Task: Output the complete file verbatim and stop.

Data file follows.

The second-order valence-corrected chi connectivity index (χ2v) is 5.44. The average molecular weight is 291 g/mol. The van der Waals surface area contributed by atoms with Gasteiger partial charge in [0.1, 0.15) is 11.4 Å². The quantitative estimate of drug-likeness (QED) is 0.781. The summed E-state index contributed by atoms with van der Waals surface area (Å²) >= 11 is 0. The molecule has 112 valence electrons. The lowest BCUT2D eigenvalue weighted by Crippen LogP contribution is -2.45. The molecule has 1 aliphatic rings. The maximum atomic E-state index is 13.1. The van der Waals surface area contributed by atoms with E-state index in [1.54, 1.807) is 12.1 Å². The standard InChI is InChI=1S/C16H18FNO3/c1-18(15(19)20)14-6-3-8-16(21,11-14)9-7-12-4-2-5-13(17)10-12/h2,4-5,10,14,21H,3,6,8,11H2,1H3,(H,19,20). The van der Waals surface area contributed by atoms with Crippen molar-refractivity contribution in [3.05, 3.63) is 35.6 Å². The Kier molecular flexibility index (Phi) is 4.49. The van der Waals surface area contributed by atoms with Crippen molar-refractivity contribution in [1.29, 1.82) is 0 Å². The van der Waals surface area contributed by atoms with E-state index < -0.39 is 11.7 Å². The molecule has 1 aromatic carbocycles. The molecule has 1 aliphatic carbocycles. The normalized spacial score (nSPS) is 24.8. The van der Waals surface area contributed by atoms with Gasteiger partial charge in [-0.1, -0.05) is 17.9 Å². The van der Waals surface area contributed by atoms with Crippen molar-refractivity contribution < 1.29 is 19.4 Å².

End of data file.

The second-order valence-corrected chi connectivity index (χ2v) is 5.44. The average molecular weight is 291 g/mol. The van der Waals surface area contributed by atoms with Gasteiger partial charge in [0.1, 0.15) is 11.4 Å². The quantitative estimate of drug-likeness (QED) is 0.781. The summed E-state index contributed by atoms with van der Waals surface area (Å²) >= 11 is 0. The molecule has 112 valence electrons. The lowest BCUT2D eigenvalue weighted by Crippen LogP contribution is -2.45. The molecule has 1 aliphatic rings. The maximum atomic E-state index is 13.1. The van der Waals surface area contributed by atoms with E-state index in [1.54, 1.807) is 12.1 Å². The standard InChI is InChI=1S/C16H18FNO3/c1-18(15(19)20)14-6-3-8-16(21,11-14)9-7-12-4-2-5-13(17)10-12/h2,4-5,10,14,21H,3,6,8,11H2,1H3,(H,19,20). The van der Waals surface area contributed by atoms with Crippen molar-refractivity contribution in [3.05, 3.63) is 35.6 Å². The Kier molecular flexibility index (Phi) is 4.49. The van der Waals surface area contributed by atoms with Crippen molar-refractivity contribution in [1.29, 1.82) is 0 Å². The van der Waals surface area contributed by atoms with E-state index < -0.39 is 11.7 Å². The molecule has 1 aromatic carbocycles. The molecule has 1 aliphatic carbocycles. The normalized spacial score (nSPS) is 24.8. The van der Waals surface area contributed by atoms with Gasteiger partial charge in [-0.1, -0.05) is 17.9 Å². The van der Waals surface area contributed by atoms with Crippen molar-refractivity contribution < 1.29 is 19.4 Å².